Thursday, March 27, 2008
Mt Rainier ~ June 2006 ~ The lost pages
After digging through one of my random memorabilia boxes the other night I came across a journal that I thought was long gone. Tucked away in the last few pages was an entry I had made on a climb up Mt Rainier a couple of years ago. It's a cool little entry depicting an act of sheer and utter stupidity. The part of the village idiot is played by myself. Note: This is not the continuation of the Rainier story I began a few months ago and never finished. I will finish that one for you folks soon enough, I promise.
June 26th, 2006 - Camp Schurman, Mt Rainier - 9460 feet
We descended from the summit during an unseasonal and until earlier this week a very unexpected warm spell. The freezing level rose to a hefty 14,500 feet. It was tee shirt weather at the top for sure! Hooman and I thought it would be a good time to glissade back to camp for the last 1500 feet of the glacier. Hooman on foot by standing glissade, myself on rump - slip and slide style.
Because of the extreme warmth (approx 45 degrees F), the glacier resembled the look and feel of a 7-11 Slurpee (minus of course the flavoring and that cool little red-cupped straw that you can use as a spoon when you're tired of slurping through said straw.) But I digress. And with both Nalgenes empty, I was getting extremely dehydrated from the altitude and reflected heat. After we unroped, I plopped my Gore-Tex covered bum down in the slushy layer, picked a line and with ice ax in the ready to self arrest. Then shot on down the mountain. I love glissading. It takes me back to when I was a kid riding the gigantic water slide at the Jersey shore. Not too much difference between the two; only in the mountains there are no lines and a lot less mullets.
Within minutes, I descended the first 600 feet cheerfully and without a hitch, but I found that I was uncomfortably out of site from my climbing partner who was undoubtedly still plugging away on foot. Not to mention that I was now paddling and bicycle kicking through at least eight inch layer of slush in order to make any progress down the mountain. Moving fast via my bum is now pretty much out of the equation. I gave sliding a few more earnest attempts, then decided it was time to continue back on foot.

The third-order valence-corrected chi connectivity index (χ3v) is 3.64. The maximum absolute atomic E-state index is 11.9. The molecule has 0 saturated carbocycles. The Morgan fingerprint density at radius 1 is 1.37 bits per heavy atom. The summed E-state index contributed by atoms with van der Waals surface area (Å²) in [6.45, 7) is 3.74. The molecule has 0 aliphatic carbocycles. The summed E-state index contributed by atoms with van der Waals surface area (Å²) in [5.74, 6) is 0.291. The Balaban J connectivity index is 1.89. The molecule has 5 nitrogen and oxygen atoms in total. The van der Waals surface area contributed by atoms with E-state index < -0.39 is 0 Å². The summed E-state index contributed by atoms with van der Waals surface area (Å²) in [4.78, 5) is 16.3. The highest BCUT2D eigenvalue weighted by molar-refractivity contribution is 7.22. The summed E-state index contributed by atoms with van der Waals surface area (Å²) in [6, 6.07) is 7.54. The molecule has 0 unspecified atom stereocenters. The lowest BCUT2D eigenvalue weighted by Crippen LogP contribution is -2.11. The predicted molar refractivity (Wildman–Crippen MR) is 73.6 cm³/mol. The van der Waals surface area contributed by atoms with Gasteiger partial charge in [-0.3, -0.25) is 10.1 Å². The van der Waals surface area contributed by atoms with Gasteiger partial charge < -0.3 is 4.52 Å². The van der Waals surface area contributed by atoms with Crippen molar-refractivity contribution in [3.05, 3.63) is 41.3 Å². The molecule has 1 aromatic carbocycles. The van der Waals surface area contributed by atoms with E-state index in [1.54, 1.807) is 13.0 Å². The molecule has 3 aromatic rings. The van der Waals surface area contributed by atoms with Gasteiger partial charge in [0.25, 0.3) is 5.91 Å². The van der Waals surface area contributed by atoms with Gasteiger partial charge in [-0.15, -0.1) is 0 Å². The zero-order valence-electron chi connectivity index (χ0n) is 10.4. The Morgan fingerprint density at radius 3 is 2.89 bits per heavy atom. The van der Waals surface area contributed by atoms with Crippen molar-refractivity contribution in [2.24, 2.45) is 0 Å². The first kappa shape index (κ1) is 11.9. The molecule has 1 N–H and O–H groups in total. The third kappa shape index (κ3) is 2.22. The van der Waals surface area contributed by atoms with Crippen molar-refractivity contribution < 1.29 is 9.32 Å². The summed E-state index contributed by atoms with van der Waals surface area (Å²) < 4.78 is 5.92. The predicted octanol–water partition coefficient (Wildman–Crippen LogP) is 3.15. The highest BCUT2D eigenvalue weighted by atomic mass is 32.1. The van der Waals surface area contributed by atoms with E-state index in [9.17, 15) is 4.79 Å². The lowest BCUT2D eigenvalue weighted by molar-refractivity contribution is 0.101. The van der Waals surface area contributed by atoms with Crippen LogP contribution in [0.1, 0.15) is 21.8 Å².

As I flattened by cramponed boot on the glacier to begin to stand, the entire lower part of my right leg disappeared into the mountain. And all of the weight which it was once bearing shifted to my right elbow as I shrunk into the ice. Oh shit. Calmly, I continued the shift to my right arm in effort to distract my torso and prevent it from getting any smart ideas like following my leg into the really neat hole that it just made in the snow. As I did this, my right arm thought that it was bored anyway and decided to join its' buddy (the leg) in this little game of hide and go seek. So it dissapeared into a neat little hole as well. The funny thing about emergency situations like this is that you suddenly begin to think in the 3rd person. Its' as if you are an instructor who has to talk a hopeless moron out of this super shitty and extremely perilous situation. And the kicker is that you have to go home and have beers with this asshole even after you save his life!
So the first thing the 'instructor' tells me is, 'Dude, you are so screwed right now.' The second is to breathe. So I took his advice and with a deep breath analyzed the situation. I am slowly being eaten by a very angry volcano. Its' mouth is a cold, gaping crevasse; possibly hundreds of feet deep. Do I quickly roll to my side and hope that it's solid? But a shift in weight could send me plummeting to my demise. So this 'mouth ,' is it running vertically or horizontally? Perhaps it's running on an angle? No telling! With my free hand I attempted to spin my ax on it's end in order to probe the surrounding glacier. I'll just poke around until I find something solid. But that subtle motion was enough to make the thin snow bridge give way and my entire body dropped out beneath me. Luckily the instructor took over and both my hands were tightly gripping the shaft of my ax while its' teeth bit tightly into the crevasses' lip.
Slow motion. The dyneema sling vibrates with tension from ax head to belay loop. It is then I realize only the first few centimeters of my pick are set upon the edge. My legs kick with authority into what seems like concrete, sharpened crampons desperate to make purchase with no success. I take a moment to look down into the blue ice; centuries deep and contrasted by seemingly bottomless black nothing. This mountain wants to devour my very soul. I throw two more fierce steps into the icy wall, this time they stick. Climbing way way out of the shivering maw, my heart races and eyes have never been wider. Hyperventilating, I flop upon my grateful belly on the solid ice and remember that famous statistic on how a vast majority of climbers are injured on their descent.
Lesson Learned. Always rope up kids!